How Small Businesses Can Use ACH

Surrounded by paper work, a business owner uses their laptop, smartphone, and calculator to manage their business transactions.

This article is for educational purposes and does not constitute legal, employment, or tax advice. For specific advice applicable to your business, please contact a professional.

In the third quarter of 2020, 6.8 billion payments were made on the ACH network, a 9% increase over the same time in 2019. But what is ACH, and should you be considering it for your small business?

ACH (automated clearing house payments) is a computer-based network for processing transactions. These transactions are primarily used between financial institutions but they can play a significant role for small business owners. ACH started in 1970 as an alternative to paper checks, as paper bills from businesses and consumers were in danger of eventually exceeding the ability of computer systems at the time to process checks efficiently.

Today, ACH is pervasive in day-to-day operations for small business owners. Here are just a few ways you might engage with the technology.

Paying an employee: Small businesses can pay employees using ACH. To pay someone by ACH, you have to send payment instructions to their bank. An example of this is a direct deposit transaction for an employee receiving payroll checks and government benefits, which is typically set up through payroll software. To send payments, employers must have the recipient’s bank routing number, account number, and authorization as well as what type of account it is (savings or checking), although some payroll providers allow employees to enter this information on their own. This holds true for employers using ACH to pay an employee or a supplier, for example.

Paying the government: Another use of ACH is paying taxes to the IRS. There are different types of electronic fund withdrawals for individuals and businesses with corresponding tax forms. “IRS USA Tax Payment” will be shown on your bank statement as proof of payment.

Paying a supplier: ACH is a way to pay suppliers that require electronic payments. Using ACH to pay suppliers can help reduce the potential for fraud. While ACH fraud does occur, a 2019 Federal Reserve study found ACH payments to have the lowest fraud rate, approximately 8 cents for every $10,000 in payments. For large or small payments to suppliers, some small businesses prefer ACH due to the safety and convenience of sending payments electronically rather than by paper check.

Moving funds: ACH transfers are a way to move money from one bank to another. While there is generally not a fee associated with receiving an ACH transfer, banks may charge a small fee to transfer money to a different bank. Additionally, many banks offer risk management tools for ACH, such as fraud and risk education or debit blocks.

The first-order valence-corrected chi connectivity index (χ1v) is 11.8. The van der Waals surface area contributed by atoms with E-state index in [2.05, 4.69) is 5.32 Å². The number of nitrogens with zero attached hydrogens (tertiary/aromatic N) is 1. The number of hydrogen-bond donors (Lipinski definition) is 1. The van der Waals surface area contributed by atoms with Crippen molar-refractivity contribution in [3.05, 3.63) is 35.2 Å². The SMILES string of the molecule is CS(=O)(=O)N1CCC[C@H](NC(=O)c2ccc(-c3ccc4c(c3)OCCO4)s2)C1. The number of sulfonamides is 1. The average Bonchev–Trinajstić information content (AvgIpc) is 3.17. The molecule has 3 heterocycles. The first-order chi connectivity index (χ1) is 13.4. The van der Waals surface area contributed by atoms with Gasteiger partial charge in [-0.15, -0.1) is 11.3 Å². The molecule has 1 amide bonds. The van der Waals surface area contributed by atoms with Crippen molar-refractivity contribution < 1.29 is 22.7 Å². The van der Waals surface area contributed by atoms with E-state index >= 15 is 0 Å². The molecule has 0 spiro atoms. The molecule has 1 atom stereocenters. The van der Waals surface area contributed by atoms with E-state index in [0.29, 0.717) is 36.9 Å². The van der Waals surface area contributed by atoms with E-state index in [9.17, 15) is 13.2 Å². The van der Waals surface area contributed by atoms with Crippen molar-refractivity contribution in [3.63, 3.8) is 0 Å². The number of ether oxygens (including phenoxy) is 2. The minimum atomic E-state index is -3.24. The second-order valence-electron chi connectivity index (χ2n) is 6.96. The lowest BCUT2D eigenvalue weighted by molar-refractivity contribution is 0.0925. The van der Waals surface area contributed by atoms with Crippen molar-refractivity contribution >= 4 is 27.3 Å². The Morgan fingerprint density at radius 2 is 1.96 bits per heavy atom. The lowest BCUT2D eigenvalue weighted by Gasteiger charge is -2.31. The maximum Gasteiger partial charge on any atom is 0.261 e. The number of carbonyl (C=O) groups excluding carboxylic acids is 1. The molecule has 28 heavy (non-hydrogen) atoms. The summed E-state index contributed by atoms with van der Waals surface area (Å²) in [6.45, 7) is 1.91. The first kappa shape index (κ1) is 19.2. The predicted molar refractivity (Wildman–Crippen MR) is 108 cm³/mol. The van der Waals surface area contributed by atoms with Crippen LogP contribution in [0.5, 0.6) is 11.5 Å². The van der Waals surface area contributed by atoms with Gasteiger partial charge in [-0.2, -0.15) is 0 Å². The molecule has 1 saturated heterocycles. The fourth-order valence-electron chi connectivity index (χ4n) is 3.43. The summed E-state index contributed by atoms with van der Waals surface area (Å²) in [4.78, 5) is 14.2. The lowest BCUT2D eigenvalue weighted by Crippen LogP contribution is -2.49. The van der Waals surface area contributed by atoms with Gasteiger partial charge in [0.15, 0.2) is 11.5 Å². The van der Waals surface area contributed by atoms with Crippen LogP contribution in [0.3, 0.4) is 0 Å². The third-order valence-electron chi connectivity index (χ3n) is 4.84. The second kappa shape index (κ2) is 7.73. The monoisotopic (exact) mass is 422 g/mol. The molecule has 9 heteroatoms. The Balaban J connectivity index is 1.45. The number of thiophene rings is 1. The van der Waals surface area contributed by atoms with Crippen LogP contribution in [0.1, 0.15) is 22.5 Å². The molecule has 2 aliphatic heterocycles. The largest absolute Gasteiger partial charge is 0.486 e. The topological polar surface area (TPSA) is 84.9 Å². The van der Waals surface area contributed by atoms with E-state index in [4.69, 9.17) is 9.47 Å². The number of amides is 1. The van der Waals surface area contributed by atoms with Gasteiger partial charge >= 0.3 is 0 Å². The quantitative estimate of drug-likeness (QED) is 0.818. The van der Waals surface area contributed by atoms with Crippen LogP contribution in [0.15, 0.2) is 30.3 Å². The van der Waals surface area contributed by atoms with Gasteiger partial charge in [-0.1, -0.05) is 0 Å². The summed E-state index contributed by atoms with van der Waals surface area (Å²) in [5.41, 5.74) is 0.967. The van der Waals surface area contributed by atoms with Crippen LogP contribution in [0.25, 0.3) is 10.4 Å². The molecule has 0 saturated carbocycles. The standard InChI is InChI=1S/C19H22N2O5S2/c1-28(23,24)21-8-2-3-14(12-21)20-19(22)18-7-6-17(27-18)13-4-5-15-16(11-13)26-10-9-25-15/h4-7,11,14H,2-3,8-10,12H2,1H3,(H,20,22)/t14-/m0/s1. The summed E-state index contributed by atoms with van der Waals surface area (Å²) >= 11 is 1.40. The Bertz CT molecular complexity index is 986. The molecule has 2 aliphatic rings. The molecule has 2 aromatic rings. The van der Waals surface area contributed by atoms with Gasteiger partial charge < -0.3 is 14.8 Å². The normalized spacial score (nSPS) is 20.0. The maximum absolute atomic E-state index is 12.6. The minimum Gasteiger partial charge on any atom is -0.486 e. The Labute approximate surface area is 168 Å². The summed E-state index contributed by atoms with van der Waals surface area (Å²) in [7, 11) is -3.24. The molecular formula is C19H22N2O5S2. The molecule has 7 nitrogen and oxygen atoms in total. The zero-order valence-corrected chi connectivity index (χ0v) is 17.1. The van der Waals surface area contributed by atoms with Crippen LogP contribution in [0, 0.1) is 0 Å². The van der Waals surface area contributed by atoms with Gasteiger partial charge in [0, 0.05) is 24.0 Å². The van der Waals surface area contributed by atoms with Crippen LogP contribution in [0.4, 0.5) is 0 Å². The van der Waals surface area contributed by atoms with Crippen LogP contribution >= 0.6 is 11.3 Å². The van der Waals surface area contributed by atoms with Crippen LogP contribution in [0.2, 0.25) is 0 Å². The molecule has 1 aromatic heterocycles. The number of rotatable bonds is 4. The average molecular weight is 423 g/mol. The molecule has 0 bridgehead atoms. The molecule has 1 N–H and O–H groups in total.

Accept payments from a customer: in order to accept ACH payments from a customer, that customer must authorize payments to your business’ bank, the vendor that processes your payments, and the accounting software provider (what allows you to create invoices).

How long does ACH take?

Businesses can decide between two options for ACH payments. Associated fees and transaction dollar limits vary depending on the type of ACH payment. Common uses of same-day ACH payments include same-day payroll or account-to-account transfers.

Three to five business days: Delivery of ACH payments can take three to five business days. Unlike the real-time processing of wire transfers, ACH transfers are processed in batches three times a day. Each bank has a policy for when it makes funds available to customers so check your bank’s policy for payment delivery timing. (Remember that banking holidays will delay ACH payments.)

Same day: Same-day ACH capabilities have been available since 2016. In March of 2021, a third same day ACH processing window was added, increasing the opportunities businesses have per day to send same day ACH payments. Same-day ACH payments have a dollar limit of $100,000 per transaction.

Infographic: How small businesses can use ACH

These are just a few ways small business owners can use ACH in their day-to-day operations. There are fees associated with the use of ACH but due to ease of use, fraud reduction, and short processing times, many owners choose this route over paper checks. ACH is just one type of EFT (electronic funds transfer) that businesses can use to move funds. EFT payments can include ACH, wire transfers, or other types of digital payments.

With the efficiency of speed and convenience of use, ACH is helping business owners cut down the time they may have otherwise spent purchasing ink or transporting checks to accomplish the same tasks.